Symposium addresses aging

By Margaret Waage

A diverse group of community-based providers, state and local agencies, clergy, foundations and residents alike,  brought their insights and questions to The Symposium on Ageing held recently at The Orchards.
The purpose of symposium is aimed at finding or creating the best possible solutions for the Southington’s older population, and the town in general.
Sponsored by the not-for-profits Central Connecticut Senior Health Services, United Way of Southington and The Orchards, attendees were treated to readings, “From i-Grandma To Medicare Essays on Ageing” by Central Connecticut State University students who interviewed Southington seniors for the collaboration. The works are very personal, each telling their story, remembrances of early years and former selves, and life, as they know it no
Mary Collins, associate professor at CCSU and a former  journalist, assigned each students a senior for a two-tiered purpose: first, to foster an intergenerational interaction that would exercise their literacy skills and secondly, to look at the narrative collectively. “Students were nervous initially, but during the interviews their interest grew.”
The interviews are written entirely from the subject’s voice and some students wrote personal essays after being inspired by the process.
Taryne Leahey interviewed Walter Hushak, who is a volunteer in the Southington school system. Leahey’s essay titled “Stuff” is named for what Hushak says students call history. Hushak keeps returning to speak about aviation and Southington history for “these moments of doing this where the light goes on and you think you’ve accomplished something.”
Leahey also read “Home Alone” a story about her own grandmother living alone in a house full of her husba’s memories and her surroundings originally meant for two.
Every situation is different, attendees were told. For some individuals transitioning to an assisted living or nursing facility is difficult. Leaving home is an emotional and financial consideration. “We have to look at the growth rate baby boomers,” said Deborah Migneault of the Connecticut Commission on Ageing.
“We need to balance the person’s right to live where they want.” This means bolstering up community support systems so choices are even possible, she said. Migneault referenced “Ageing in Place”, a public act that would create a “livable community” initiative.
“Currently Bill No. 6396, just passed in the Senate and wouldn’t just benefit older adults. What is good for one will be good for all. The mother with a stroller would have a curb, an elderly pedestrian will have a bench for sitting,” said Migneault.
Sue Smayda, Southington executive library director, along with others, said information about available programs is unknown, such as the Money Follows The Person program.
“Health providers such as CNA’s often are the most important person in caring for the elderly and yet they’re paid the least,” Smayda said.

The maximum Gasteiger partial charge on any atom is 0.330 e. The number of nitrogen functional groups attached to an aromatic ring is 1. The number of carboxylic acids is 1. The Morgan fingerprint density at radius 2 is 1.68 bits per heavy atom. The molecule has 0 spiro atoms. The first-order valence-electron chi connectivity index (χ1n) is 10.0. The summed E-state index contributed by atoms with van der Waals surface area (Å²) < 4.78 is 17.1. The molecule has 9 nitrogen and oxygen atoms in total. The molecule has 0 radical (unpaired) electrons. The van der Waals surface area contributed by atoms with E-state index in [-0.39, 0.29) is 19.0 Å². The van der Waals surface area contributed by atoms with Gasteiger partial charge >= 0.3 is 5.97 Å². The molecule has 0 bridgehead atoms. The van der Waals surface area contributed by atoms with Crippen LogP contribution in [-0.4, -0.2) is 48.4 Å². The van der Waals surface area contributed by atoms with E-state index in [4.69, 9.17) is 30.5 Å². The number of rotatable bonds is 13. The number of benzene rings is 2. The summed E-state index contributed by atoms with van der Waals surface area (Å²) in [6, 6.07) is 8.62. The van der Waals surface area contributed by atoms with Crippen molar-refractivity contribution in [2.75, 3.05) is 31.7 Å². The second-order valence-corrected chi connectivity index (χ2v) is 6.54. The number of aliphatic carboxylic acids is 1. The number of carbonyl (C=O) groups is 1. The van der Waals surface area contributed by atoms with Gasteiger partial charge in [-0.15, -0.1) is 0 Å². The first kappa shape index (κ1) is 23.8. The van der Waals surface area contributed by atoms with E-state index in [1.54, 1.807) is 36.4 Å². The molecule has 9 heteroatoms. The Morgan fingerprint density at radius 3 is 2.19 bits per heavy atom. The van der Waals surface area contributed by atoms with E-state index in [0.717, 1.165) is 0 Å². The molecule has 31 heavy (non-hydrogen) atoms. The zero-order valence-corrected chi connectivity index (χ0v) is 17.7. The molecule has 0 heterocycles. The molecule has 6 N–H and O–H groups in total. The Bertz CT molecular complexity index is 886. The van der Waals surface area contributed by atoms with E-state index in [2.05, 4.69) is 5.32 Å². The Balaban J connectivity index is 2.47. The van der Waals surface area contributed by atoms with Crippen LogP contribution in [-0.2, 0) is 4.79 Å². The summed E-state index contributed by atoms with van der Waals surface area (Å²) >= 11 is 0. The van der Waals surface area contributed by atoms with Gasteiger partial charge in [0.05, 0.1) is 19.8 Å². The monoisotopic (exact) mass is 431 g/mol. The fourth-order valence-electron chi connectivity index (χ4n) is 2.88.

Dave Harrington, CHOICES counselor of Southington Community Services, emphasized the need for a way of disseminating more information. Harrington said, “Some aren’t aware of eligibility for alternative choices when it comes to Medicare.”
Bob Verderame of Southington Calendar House distributed their new Active Lifestyles newsletter he hoped seniors would be used for Calendar listings on health events and social networking.
Rev. Victoria Triano, president of United Way of Southington, asked participants to brainstorm over which issues were most important to older populations. The results were compiled to form a working “action plan” that organizers say can be starting point in creating a “Naturally Occurring Retirement Community” in Southington that would not only benefit the ageing population in town, but would provide a benefit to all residents.
With so many resources at the symposium the additional issues of chronic disease management, nutrition and exercise counseling, health literacy, volunteer networks, homelessness, affordable housing, etc were all mentioned as being part of the conversation.
Julie Norko, director of Development and Philanthropy at Central Connecticut Senior Health Services summed up the results, “It looks like most people wanted the dissemination of information about resources available to seniors, the sharing of providers of current best practices and options for seniors, social engagement and intergenerational programming.”
The brainstorm session worked well to aid as a beginning check list of what’s important to people.
To find resources on ageing go Connecticut Center for Health Aging at or by phone at (860) 276-5293. For more information about a livable community for all ages contact Julie Norko at (860) 378-1284.

By Margaret Waage The Reverend Victoria Triano speaks during the Symposium on Aging.

By Margaret Waage
The Reverend Victoria Triano speaks during the Symposium on Aging.

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